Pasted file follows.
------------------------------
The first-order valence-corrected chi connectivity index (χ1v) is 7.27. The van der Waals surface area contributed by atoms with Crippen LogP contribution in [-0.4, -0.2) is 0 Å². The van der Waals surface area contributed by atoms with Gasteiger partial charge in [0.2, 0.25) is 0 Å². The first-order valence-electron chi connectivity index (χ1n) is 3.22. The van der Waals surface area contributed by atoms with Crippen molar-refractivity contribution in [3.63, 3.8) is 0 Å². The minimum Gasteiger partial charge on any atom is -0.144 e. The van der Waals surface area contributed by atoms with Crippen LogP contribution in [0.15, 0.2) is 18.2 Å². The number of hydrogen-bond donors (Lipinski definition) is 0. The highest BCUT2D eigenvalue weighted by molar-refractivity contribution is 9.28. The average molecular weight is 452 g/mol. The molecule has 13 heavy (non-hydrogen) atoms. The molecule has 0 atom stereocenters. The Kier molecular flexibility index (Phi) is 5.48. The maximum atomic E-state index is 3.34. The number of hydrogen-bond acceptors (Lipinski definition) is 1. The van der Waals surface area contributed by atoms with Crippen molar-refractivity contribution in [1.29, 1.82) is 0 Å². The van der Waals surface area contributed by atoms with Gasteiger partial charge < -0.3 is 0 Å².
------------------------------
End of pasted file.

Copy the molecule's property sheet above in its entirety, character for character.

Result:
The first-order valence-corrected chi connectivity index (χ1v) is 7.27. The van der Waals surface area contributed by atoms with Crippen LogP contribution in [-0.4, -0.2) is 0 Å². The van der Waals surface area contributed by atoms with Gasteiger partial charge in [0.2, 0.25) is 0 Å². The first-order valence-electron chi connectivity index (χ1n) is 3.22. The van der Waals surface area contributed by atoms with Crippen molar-refractivity contribution in [3.63, 3.8) is 0 Å². The minimum Gasteiger partial charge on any atom is -0.144 e. The van der Waals surface area contributed by atoms with Crippen LogP contribution in [0.15, 0.2) is 18.2 Å². The number of hydrogen-bond donors (Lipinski definition) is 0. The highest BCUT2D eigenvalue weighted by molar-refractivity contribution is 9.28. The average molecular weight is 452 g/mol. The molecule has 13 heavy (non-hydrogen) atoms. The molecule has 0 atom stereocenters. The Kier molecular flexibility index (Phi) is 5.48. The maximum atomic E-state index is 3.34. The number of hydrogen-bond acceptors (Lipinski definition) is 1. The van der Waals surface area contributed by atoms with Crippen molar-refractivity contribution in [1.29, 1.82) is 0 Å². The van der Waals surface area contributed by atoms with Gasteiger partial charge < -0.3 is 0 Å².